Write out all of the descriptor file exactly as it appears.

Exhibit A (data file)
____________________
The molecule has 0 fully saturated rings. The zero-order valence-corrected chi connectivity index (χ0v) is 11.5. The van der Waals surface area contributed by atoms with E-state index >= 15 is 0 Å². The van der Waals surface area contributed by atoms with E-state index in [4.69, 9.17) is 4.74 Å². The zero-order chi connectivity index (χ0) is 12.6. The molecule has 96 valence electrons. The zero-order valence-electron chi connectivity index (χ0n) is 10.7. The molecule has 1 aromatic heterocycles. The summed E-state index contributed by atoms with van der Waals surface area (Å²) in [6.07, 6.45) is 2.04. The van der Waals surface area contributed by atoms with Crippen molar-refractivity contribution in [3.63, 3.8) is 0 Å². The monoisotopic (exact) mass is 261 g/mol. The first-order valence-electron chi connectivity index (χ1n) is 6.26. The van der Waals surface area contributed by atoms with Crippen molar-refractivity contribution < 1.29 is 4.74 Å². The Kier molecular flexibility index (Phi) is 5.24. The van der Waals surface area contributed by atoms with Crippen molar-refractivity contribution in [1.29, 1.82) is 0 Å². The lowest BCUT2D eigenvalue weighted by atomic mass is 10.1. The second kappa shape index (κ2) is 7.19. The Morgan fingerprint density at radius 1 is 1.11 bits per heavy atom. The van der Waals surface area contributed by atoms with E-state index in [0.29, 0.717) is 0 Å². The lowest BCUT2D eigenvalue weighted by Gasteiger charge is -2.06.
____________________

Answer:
The molecule has 0 fully saturated rings. The zero-order valence-corrected chi connectivity index (χ0v) is 11.5. The van der Waals surface area contributed by atoms with E-state index >= 15 is 0 Å². The van der Waals surface area contributed by atoms with E-state index in [4.69, 9.17) is 4.74 Å². The zero-order chi connectivity index (χ0) is 12.6. The molecule has 96 valence electrons. The zero-order valence-electron chi connectivity index (χ0n) is 10.7. The molecule has 1 aromatic heterocycles. The summed E-state index contributed by atoms with van der Waals surface area (Å²) in [6.07, 6.45) is 2.04. The van der Waals surface area contributed by atoms with Crippen molar-refractivity contribution in [3.63, 3.8) is 0 Å². The monoisotopic (exact) mass is 261 g/mol. The first-order valence-electron chi connectivity index (χ1n) is 6.26. The van der Waals surface area contributed by atoms with Crippen molar-refractivity contribution < 1.29 is 4.74 Å². The Kier molecular flexibility index (Phi) is 5.24. The van der Waals surface area contributed by atoms with Crippen molar-refractivity contribution in [1.29, 1.82) is 0 Å². The lowest BCUT2D eigenvalue weighted by atomic mass is 10.1. The second kappa shape index (κ2) is 7.19. The Morgan fingerprint density at radius 1 is 1.11 bits per heavy atom. The van der Waals surface area contributed by atoms with E-state index in [0.29, 0.717) is 0 Å². The lowest BCUT2D eigenvalue weighted by Gasteiger charge is -2.06.